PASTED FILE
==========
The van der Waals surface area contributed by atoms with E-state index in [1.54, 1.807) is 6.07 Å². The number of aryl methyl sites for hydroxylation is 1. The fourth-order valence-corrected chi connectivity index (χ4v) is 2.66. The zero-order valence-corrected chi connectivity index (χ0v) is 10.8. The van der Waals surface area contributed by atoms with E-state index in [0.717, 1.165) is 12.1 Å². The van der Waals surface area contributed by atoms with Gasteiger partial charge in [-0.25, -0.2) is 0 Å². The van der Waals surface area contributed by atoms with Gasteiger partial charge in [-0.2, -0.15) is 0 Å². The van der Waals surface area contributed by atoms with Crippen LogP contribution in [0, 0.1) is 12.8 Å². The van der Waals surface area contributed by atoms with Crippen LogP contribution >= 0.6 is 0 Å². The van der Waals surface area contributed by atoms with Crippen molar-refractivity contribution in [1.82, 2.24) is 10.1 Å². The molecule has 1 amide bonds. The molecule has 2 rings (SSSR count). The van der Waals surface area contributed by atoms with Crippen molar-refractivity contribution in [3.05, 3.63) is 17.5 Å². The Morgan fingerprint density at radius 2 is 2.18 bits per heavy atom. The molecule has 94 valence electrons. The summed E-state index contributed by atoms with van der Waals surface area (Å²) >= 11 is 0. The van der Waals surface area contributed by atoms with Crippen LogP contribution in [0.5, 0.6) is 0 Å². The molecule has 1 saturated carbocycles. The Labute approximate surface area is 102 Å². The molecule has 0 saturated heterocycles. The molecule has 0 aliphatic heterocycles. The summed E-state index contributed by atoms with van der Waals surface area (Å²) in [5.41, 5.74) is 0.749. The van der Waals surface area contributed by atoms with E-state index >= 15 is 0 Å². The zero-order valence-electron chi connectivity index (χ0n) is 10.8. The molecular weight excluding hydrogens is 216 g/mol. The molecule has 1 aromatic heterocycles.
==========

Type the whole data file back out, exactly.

The van der Waals surface area contributed by atoms with E-state index in [1.54, 1.807) is 6.07 Å². The number of aryl methyl sites for hydroxylation is 1. The fourth-order valence-corrected chi connectivity index (χ4v) is 2.66. The zero-order valence-corrected chi connectivity index (χ0v) is 10.8. The van der Waals surface area contributed by atoms with E-state index in [0.717, 1.165) is 12.1 Å². The van der Waals surface area contributed by atoms with Gasteiger partial charge in [-0.25, -0.2) is 0 Å². The van der Waals surface area contributed by atoms with Gasteiger partial charge in [-0.2, -0.15) is 0 Å². The van der Waals surface area contributed by atoms with Crippen LogP contribution in [0, 0.1) is 12.8 Å². The van der Waals surface area contributed by atoms with Crippen LogP contribution >= 0.6 is 0 Å². The van der Waals surface area contributed by atoms with Crippen molar-refractivity contribution in [1.82, 2.24) is 10.1 Å². The molecule has 1 amide bonds. The molecule has 2 rings (SSSR count). The van der Waals surface area contributed by atoms with Crippen molar-refractivity contribution in [3.05, 3.63) is 17.5 Å². The Morgan fingerprint density at radius 2 is 2.18 bits per heavy atom. The molecule has 94 valence electrons. The summed E-state index contributed by atoms with van der Waals surface area (Å²) >= 11 is 0. The van der Waals surface area contributed by atoms with Crippen LogP contribution in [0.5, 0.6) is 0 Å². The molecule has 1 saturated carbocycles. The Labute approximate surface area is 102 Å². The molecule has 0 saturated heterocycles. The molecule has 0 aliphatic heterocycles. The summed E-state index contributed by atoms with van der Waals surface area (Å²) in [5.41, 5.74) is 0.749. The van der Waals surface area contributed by atoms with E-state index >= 15 is 0 Å². The zero-order valence-electron chi connectivity index (χ0n) is 10.8. The molecular weight excluding hydrogens is 216 g/mol. The molecule has 1 aromatic heterocycles.